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Chapter 3

Intel's Proshare

Introduction to the ProShare Software

Intel's ProShare package is for videoconferencing between two people using the PC/Windows platform. As noted before, we were interested to see how it compares with the packages running on Unix platforms. The minimum requirements for running ProShare are: The software was reasonably straightforward to install.

The package comes with a video board, an ISDN board, a camera, a headset plus software diskettes and documentation. It should be noted that two expansion slots are needed in the PC for the video and ISDN boards.

The ProShare Video System is designed mainly for use with

However, not all features are supported in each environment. It is possible, however, to run the whiteboard alone across TCP/IP. We did not have suitable ISDN connections available during the lifetime of this project and although we obtained a beta version of the system which did allow connections over a LAN using TCP/IP, unfortunately this version did not support Trumpet Winsock (our local Winsock product) and so we were unable to test it. The comments on Proshare are therefore based on experience of inspecting the local features on a single PC and of using the whiteboard-only features over a LAN. This, we felt, was sufficient for us to assess the main features in order to compare with other software.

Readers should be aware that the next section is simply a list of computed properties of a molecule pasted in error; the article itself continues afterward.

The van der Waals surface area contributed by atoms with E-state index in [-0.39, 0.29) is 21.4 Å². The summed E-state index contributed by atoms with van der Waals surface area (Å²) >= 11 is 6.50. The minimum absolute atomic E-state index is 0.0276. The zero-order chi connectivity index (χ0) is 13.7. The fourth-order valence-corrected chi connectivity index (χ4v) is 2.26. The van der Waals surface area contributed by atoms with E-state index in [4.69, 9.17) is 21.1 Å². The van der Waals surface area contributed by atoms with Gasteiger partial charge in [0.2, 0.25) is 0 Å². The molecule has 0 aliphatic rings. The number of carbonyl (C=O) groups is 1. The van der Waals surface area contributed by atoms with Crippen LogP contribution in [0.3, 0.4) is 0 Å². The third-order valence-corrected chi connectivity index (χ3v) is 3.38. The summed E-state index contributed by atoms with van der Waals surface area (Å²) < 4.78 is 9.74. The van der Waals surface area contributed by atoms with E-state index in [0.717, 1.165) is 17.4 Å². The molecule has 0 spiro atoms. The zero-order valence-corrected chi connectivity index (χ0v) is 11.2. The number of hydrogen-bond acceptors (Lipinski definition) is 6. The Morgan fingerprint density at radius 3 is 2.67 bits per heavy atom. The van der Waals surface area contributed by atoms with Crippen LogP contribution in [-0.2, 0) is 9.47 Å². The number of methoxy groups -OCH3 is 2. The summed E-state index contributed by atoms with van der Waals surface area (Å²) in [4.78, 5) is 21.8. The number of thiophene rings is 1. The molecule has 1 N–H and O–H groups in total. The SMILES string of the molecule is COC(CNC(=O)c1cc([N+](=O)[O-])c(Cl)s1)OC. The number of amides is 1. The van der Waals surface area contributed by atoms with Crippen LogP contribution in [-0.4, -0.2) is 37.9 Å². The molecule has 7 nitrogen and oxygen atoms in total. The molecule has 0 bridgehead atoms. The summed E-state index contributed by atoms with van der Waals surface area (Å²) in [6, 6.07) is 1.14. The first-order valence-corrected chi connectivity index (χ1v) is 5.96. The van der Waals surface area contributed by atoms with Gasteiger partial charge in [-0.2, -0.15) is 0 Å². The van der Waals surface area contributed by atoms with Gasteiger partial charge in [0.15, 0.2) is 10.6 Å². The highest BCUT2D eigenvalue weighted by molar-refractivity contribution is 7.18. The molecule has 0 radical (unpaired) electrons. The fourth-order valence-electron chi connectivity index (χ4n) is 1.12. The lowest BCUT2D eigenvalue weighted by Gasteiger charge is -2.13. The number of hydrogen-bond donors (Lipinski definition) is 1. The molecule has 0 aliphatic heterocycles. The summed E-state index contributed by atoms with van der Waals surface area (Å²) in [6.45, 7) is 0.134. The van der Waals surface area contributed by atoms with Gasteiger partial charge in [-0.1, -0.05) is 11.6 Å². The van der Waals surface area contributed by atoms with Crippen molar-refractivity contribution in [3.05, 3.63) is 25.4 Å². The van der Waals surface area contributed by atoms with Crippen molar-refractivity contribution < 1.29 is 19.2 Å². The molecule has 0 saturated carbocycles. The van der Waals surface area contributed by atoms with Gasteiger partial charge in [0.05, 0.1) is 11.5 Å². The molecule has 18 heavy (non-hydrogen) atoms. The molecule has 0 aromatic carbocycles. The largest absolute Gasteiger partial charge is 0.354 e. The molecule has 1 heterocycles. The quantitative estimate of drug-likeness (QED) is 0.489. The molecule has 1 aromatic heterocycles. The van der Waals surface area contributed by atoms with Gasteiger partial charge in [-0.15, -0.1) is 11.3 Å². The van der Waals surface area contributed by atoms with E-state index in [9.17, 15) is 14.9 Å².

There are three manuals; ProShare is the only package of the ones we looked at which has an online tutorial available. We found the documentation reasonably easy to follow and use. The ProShare documentation states:
"The Intel ProShare Personal Conferencing Video System lets you use your computer for a video conference with another ProShare Video System user. You can also share an application with the person you called."
(ProShare User's Guide, P.1)


Proshare is based on Indeo (see Appendix 3) which is Intel's proprietary standard for videoconferencing communications. H.320 support was originally predicted by Intel's brochures for 1st quarter 1995 but it has not appeared yet as far as we know.